MEC, an innovative ‘cooperative, members-only style’ outdoor gear brand, was started by a group of four climbers while on a climbing trip in Mount Baker in 1970. During the late 1960s and early 1970s, climbing gear was difficult to find in Canada — many Canadian mountaineers were forced to cross the border to find what they needed from stores like REI — and this group of climbers discussed the idea of making climbing gear more accessible in Canada. In 1971, The Canadian Mountain Co-operative was born: based on a cooperative concept — the cost would be $5 for a lifetime membership with an unlimited group of members — the company began selling high quality gear for outdoor sports like rock climbing, mountaineering, ski mountaineering, hiking and running by lugging around gear to its members. In 1977, the Co-op opened its first store in Calgary, which became known as MEC. The Co-op started with six members and $65 in operating capital, and ran solely on volunteer employees — today, there’s over 4 million members, operating in over 18 cities.
Club Monaco, a popular apparel and accessories brand for men and women, began as a small store on Queen Street West in Toronto in 1985. Founded by Joe Mimran and Alfred Sung, Club Monaco was known for its simple, classic black and white styles using fine fabrics and putting out designs with a perfect fit. In 1999, Club Monaco was bought by Ralph Lauren; however, the company has remained an independent entity within the Polo group even though it is headquartered in New York City. Today, Club Monaco can be seen across the globe with over 140 locations worldwide including the United States, London, Beijing and Macau, and is still known for its timeless designs that bridge classic styles and modern flare.
Aritzia, one of Canada’s trendiest women’s apparel lines, was founded in Vancouver by Brian Hill in 1984 — what began as a small women’s apparel boutique in Vancouver now has over 60 boutiques across North America, including Vancouver, San Francisco, Toronto, Chicago and New York. This innovative women’s fashion brand has captured the hearts of females across North America, featuring high quality fabrics and materials, perfected designs and highly crafted handbags and accessories. With over 13 different in-house lines, including the Community and Le Fou brands, and a number of popular outside brands like Citizens Of Humanity, Mackage, Marc by Marc Jacobs and Rag and Bone, Aritzia has set itself apart as a unique boutique that always hosts beautifully designed clothes that are always ‘on-trend, high quality, and of good value’.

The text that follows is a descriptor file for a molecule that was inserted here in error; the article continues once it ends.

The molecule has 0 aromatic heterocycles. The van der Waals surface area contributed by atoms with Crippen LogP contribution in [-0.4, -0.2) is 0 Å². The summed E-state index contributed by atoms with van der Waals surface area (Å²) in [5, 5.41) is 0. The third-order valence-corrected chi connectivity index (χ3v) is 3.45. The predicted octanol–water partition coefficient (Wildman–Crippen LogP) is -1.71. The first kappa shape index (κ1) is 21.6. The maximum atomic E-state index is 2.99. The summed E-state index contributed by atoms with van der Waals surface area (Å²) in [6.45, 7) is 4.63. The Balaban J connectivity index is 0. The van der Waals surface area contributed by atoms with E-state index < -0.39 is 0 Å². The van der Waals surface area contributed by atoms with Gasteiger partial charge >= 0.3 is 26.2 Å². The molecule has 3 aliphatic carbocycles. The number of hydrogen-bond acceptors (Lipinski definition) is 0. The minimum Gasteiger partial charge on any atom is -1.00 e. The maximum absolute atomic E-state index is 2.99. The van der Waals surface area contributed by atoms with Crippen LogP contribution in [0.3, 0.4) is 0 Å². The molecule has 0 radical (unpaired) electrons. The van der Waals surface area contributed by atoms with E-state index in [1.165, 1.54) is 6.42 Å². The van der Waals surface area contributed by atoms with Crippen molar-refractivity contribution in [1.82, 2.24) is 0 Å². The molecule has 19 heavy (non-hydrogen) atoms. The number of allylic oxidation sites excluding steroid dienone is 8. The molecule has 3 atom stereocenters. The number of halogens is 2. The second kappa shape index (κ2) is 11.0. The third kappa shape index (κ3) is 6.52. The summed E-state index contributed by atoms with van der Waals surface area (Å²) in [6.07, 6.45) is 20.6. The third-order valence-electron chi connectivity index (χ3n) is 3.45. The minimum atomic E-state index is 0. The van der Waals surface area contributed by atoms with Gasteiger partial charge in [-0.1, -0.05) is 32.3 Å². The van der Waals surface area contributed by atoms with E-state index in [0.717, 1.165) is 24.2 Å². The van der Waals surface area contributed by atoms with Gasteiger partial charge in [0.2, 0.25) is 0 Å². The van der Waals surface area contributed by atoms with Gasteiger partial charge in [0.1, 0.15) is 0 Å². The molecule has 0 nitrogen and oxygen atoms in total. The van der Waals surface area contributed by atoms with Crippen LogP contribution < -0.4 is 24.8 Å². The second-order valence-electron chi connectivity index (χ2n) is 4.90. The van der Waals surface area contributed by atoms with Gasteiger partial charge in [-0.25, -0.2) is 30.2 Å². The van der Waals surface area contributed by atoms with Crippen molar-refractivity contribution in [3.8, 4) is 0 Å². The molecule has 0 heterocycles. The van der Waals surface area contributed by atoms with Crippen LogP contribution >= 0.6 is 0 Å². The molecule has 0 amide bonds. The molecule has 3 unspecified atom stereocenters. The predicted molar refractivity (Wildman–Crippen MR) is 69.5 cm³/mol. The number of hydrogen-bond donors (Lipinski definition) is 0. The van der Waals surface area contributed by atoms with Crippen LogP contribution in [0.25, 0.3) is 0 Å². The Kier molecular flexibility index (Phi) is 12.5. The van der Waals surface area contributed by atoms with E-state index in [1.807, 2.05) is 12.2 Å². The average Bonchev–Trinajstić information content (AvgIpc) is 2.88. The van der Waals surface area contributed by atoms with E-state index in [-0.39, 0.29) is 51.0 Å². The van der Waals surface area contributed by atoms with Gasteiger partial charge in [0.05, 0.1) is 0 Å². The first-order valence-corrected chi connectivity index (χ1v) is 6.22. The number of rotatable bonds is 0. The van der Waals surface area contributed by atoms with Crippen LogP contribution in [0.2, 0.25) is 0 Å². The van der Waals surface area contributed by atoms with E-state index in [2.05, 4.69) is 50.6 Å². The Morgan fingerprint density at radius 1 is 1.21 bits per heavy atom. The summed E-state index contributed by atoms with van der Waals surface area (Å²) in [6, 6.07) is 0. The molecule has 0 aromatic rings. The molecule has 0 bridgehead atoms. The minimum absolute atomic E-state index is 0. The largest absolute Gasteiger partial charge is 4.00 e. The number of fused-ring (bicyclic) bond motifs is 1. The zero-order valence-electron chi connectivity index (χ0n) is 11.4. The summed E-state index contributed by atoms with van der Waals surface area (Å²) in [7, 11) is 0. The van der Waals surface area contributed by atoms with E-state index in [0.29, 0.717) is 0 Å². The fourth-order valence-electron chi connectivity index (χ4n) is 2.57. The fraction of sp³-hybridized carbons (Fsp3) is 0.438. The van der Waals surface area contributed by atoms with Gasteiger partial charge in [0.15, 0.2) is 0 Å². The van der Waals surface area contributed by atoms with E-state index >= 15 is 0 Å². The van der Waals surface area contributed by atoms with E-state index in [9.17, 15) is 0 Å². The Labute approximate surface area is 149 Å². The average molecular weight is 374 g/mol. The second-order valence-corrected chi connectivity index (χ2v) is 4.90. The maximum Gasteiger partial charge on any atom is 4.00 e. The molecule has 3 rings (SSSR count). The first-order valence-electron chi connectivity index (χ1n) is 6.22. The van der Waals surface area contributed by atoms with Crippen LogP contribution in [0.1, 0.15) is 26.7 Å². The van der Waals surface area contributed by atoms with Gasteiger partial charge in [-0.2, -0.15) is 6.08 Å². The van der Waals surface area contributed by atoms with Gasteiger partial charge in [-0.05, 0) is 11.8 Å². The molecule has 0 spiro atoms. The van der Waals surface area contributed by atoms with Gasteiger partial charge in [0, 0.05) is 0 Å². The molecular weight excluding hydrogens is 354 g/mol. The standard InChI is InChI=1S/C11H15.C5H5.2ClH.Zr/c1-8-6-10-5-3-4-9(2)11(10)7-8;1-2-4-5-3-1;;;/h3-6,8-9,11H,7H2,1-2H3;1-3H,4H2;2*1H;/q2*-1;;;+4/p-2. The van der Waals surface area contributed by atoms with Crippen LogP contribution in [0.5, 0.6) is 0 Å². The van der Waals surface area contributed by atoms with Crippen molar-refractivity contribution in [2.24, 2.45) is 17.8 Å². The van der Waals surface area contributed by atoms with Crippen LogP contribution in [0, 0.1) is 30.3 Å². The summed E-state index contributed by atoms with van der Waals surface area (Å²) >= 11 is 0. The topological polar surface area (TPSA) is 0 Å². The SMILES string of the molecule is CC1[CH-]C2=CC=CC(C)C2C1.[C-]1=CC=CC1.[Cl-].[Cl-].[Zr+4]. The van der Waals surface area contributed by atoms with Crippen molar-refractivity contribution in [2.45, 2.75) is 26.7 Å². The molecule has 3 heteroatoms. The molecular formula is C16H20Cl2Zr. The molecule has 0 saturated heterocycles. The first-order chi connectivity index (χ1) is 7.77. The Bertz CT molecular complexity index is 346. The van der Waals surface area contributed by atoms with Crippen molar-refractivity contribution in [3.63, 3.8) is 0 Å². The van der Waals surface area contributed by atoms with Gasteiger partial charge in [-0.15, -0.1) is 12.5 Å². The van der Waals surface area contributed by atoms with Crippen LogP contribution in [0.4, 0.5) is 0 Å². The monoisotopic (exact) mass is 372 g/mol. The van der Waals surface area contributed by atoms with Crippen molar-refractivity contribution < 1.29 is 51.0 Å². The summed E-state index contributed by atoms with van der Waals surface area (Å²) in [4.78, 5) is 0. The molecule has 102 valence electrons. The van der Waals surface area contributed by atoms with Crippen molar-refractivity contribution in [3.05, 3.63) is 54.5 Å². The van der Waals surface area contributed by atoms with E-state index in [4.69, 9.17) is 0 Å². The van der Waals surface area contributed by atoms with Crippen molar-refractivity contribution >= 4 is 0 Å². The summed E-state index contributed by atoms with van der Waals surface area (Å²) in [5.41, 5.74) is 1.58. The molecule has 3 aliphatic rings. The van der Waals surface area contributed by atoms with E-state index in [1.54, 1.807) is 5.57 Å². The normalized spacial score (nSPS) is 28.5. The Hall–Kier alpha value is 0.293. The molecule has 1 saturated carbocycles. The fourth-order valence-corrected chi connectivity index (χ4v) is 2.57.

Fluevog Shoes was started by John Fluevog and his co-worker, Peter Fox in Gastown, Vancouver in 1970 — going by the name ‘Fox and Fluevog’ for over a decade. After the two split in the 1980s, John went on to open his first Fluevog Shoes store in downtown Vancouver, after which he developed his famous Angel Soles years later — made from 100% natural latex harvested from the Hevea Tree. This invention launched his shoe lines into a life of success and fame — it gained so much recognition in the fashion world that even celebrities picked it up for wearing (think: Madonna and Lady Miss Kier). Fluevog experimented with various eco-friendly and vegetable-tanned leathers and water-based glues over the decades, and his untraditional, unique designs earned him his own exhibit at the Museum of Vancouver, named one of the Most Innovative Companies in the Fashion Industry by FastCompany. In the words of Fluevog, ‘good soles leave small prints (no matter what your shoe size)’.